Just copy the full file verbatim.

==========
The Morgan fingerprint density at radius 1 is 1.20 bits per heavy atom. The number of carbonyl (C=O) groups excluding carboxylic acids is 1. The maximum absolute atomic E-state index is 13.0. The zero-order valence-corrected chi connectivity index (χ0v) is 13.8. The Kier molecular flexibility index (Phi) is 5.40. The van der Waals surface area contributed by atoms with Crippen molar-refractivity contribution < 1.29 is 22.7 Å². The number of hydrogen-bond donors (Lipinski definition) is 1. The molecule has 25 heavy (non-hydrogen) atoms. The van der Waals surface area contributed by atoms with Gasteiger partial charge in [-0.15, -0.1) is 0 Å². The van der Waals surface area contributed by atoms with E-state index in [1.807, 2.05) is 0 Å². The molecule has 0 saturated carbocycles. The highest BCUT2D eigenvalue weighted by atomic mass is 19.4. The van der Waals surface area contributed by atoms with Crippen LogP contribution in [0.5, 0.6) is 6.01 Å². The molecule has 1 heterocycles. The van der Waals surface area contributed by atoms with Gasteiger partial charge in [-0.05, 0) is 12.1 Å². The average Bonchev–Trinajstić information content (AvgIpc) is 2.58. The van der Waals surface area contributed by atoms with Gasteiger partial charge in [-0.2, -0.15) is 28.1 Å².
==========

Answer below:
The Morgan fingerprint density at radius 1 is 1.20 bits per heavy atom. The number of carbonyl (C=O) groups excluding carboxylic acids is 1. The maximum absolute atomic E-state index is 13.0. The zero-order valence-corrected chi connectivity index (χ0v) is 13.8. The Kier molecular flexibility index (Phi) is 5.40. The van der Waals surface area contributed by atoms with Crippen molar-refractivity contribution < 1.29 is 22.7 Å². The number of hydrogen-bond donors (Lipinski definition) is 1. The molecule has 25 heavy (non-hydrogen) atoms. The van der Waals surface area contributed by atoms with Gasteiger partial charge in [-0.15, -0.1) is 0 Å². The van der Waals surface area contributed by atoms with E-state index in [1.807, 2.05) is 0 Å². The molecule has 0 saturated carbocycles. The highest BCUT2D eigenvalue weighted by atomic mass is 19.4. The van der Waals surface area contributed by atoms with Crippen LogP contribution in [0.5, 0.6) is 6.01 Å². The molecule has 1 heterocycles. The van der Waals surface area contributed by atoms with Gasteiger partial charge in [-0.05, 0) is 12.1 Å². The average Bonchev–Trinajstić information content (AvgIpc) is 2.58. The van der Waals surface area contributed by atoms with Gasteiger partial charge in [-0.2, -0.15) is 28.1 Å².